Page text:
31 May 2008

A Devil Gets His Pitchfork

We're always sad to see a fellow believer lose the faith. For that reason, we took Obama's resignation from Trinity United pretty hard. But when a supposedly faith-full decision is made for purely political reasons, what can you expect?

All of this raises a larger point that we have pointed out numerous times--mainly that Barack Obama, despite his unified rhetoric, is just like every other politician.

But that doesn't quite do it justice. Beyond choosing his church out of political expedience--Trinity United is a hugely influential church on Chicago's south side--Obama has demonstrated over and over again that the most important consideration in any decision is the political one.

Before anyone gets all in a tizzy over that last point, can anyone cite one example of a bipartisan or post-partisan stand that was politically unpopular? Anyone?

You can't because he hasn't.

Obama isn't post-partisan (whatever that means) post-race or even bipartisan. His voting record in Congress is more liberal than Hillary Clinton's.

John McCain is by far the most moderate candidate in this presidential race. Obama's prop-machine is doing it's darndest to paint him as Bush's 3rd term, a la Bush Senior, but they are so far unable because this country recognizes that McCain's maverick label is a deserved one.

Whatever we true conservatives may think about McCain's campaign finance reform and position on immigration, the independents and moderate Democrats in this country recognize that John McCain is more centrist than either of the two Democratic candidates. This is why he polls so well among those voters. It's why more states are up for grabs this November than might have been in 2004.

One point about McCain and Iraq, before we close. Before "the surge" became The Surge (!), John McCain advocated for a drastic increase in troops on the ground. Heck, he was critical of Rumsfeld's limited footprint policy from day one.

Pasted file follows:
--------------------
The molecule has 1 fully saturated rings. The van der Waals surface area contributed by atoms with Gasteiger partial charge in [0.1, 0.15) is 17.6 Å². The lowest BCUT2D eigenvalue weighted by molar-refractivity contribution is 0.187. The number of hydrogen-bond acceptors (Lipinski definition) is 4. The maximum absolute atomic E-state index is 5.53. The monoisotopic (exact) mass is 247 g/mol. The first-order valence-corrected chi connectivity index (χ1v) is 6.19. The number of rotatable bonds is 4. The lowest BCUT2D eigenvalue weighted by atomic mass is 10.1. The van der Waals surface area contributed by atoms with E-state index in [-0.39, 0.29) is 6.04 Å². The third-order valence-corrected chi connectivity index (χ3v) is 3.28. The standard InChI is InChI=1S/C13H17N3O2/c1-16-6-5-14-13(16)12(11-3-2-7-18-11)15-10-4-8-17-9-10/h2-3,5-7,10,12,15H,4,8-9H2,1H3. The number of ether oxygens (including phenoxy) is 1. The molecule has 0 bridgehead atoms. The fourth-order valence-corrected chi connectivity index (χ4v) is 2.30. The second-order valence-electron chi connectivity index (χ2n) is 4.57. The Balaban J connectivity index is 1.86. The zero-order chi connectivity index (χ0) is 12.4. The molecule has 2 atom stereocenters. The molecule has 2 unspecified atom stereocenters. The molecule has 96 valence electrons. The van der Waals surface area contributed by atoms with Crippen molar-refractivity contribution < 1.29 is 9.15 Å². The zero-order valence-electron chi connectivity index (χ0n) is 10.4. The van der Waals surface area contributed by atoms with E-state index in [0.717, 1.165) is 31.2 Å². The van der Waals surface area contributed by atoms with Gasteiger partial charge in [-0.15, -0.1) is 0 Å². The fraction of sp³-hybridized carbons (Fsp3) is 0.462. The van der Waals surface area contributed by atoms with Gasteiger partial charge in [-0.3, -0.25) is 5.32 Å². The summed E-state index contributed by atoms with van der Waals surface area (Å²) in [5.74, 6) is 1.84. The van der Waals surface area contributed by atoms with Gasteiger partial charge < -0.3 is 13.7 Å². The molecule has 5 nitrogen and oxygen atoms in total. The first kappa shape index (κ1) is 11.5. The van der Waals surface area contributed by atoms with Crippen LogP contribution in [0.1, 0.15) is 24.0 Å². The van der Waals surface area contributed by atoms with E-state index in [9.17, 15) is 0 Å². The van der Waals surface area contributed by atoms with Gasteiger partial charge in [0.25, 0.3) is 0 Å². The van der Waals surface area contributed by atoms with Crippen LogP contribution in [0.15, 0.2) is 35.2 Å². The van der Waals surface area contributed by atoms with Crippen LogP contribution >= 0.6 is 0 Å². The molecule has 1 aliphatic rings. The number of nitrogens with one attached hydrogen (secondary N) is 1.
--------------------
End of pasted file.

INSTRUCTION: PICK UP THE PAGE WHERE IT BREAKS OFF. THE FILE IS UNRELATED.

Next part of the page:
Savvy observers of the Iraq war recognize that McCain was right and that his staunch defense of our presence there and in Afghanistan, while clearly not a politically popular one (contrast again with Obama), has been emphatically affirmed.

The political gains Bush and McCain and others said would come in the wake of the security gains are happening every day. Things are drastically improved. And with that improvement, a lot of the wind has been taken out of the sails of the anti-war left.

The decision between McCain and Obama becomes clearer and clearer with each passing day: want a President willing to make tough decisions that buck partisan politics and, when necessary, popular opinion? The choice is clear: vote for John McCain.

One thing is certain. You cannot say you embrace moderate politics and choose Barack Obama over John McCain.

So, Obama & change you can believe in?

With John McCain you don't have to believe, you can know just by looking at his long record as a reformer.


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5 comments:

RD said...
This comment has been removed by the author.
RD said...

Well said, Jake.

There are only two possible reasons Obama left his church: (1) political expediency, as you argue, or (2) because he genuinely disagrees with the ideas discussed there, as he claims. Which is the correct answer? Well, if he really had problems with that church's ideologies, he would have left when the problems first manifested themselves - years ago. The fact that he is just now leaving, just like the fact that he didn't criticize Wright's radical ideas until recently, indicates that this is, as you argue, just more political BS.

Why should this matter? The fact that Obama has been complacent about his numerous radical friends, some of them even known terrorists, for all these years and just now recognizes the problem should be a major issue. It becomes clearer every day that Obama and his wife nurture some very disturbing attitudes towards America and, yes, white people. I read his book and found the chapter on race to be particularly disturbing, as he repeatedly stereotypes white people while criticizing whites for stereotyping black people.